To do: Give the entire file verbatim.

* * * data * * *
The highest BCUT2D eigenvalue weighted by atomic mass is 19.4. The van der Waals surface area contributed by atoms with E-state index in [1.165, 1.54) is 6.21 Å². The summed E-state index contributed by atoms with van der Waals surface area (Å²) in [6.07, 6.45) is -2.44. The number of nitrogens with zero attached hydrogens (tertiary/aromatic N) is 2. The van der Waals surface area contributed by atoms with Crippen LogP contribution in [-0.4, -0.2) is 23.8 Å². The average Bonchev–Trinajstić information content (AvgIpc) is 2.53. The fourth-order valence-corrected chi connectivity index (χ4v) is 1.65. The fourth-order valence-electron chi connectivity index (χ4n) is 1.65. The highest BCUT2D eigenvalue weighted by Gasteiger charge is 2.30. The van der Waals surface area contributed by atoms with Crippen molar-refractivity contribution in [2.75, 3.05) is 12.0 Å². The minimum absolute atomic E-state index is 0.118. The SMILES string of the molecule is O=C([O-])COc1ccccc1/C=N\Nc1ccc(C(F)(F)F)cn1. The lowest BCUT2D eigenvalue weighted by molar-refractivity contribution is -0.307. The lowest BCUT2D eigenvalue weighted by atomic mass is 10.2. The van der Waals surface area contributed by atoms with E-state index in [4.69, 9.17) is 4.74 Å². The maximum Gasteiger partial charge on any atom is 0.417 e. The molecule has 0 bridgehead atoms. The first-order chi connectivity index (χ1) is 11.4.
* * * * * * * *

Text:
The highest BCUT2D eigenvalue weighted by atomic mass is 19.4. The van der Waals surface area contributed by atoms with E-state index in [1.165, 1.54) is 6.21 Å². The summed E-state index contributed by atoms with van der Waals surface area (Å²) in [6.07, 6.45) is -2.44. The number of nitrogens with zero attached hydrogens (tertiary/aromatic N) is 2. The van der Waals surface area contributed by atoms with Crippen LogP contribution in [-0.4, -0.2) is 23.8 Å². The average Bonchev–Trinajstić information content (AvgIpc) is 2.53. The fourth-order valence-corrected chi connectivity index (χ4v) is 1.65. The fourth-order valence-electron chi connectivity index (χ4n) is 1.65. The highest BCUT2D eigenvalue weighted by Gasteiger charge is 2.30. The van der Waals surface area contributed by atoms with Crippen molar-refractivity contribution in [2.75, 3.05) is 12.0 Å². The minimum absolute atomic E-state index is 0.118. The SMILES string of the molecule is O=C([O-])COc1ccccc1/C=N\Nc1ccc(C(F)(F)F)cn1. The lowest BCUT2D eigenvalue weighted by molar-refractivity contribution is -0.307. The lowest BCUT2D eigenvalue weighted by atomic mass is 10.2. The van der Waals surface area contributed by atoms with E-state index in [4.69, 9.17) is 4.74 Å². The maximum Gasteiger partial charge on any atom is 0.417 e. The molecule has 0 bridgehead atoms. The first-order chi connectivity index (χ1) is 11.4.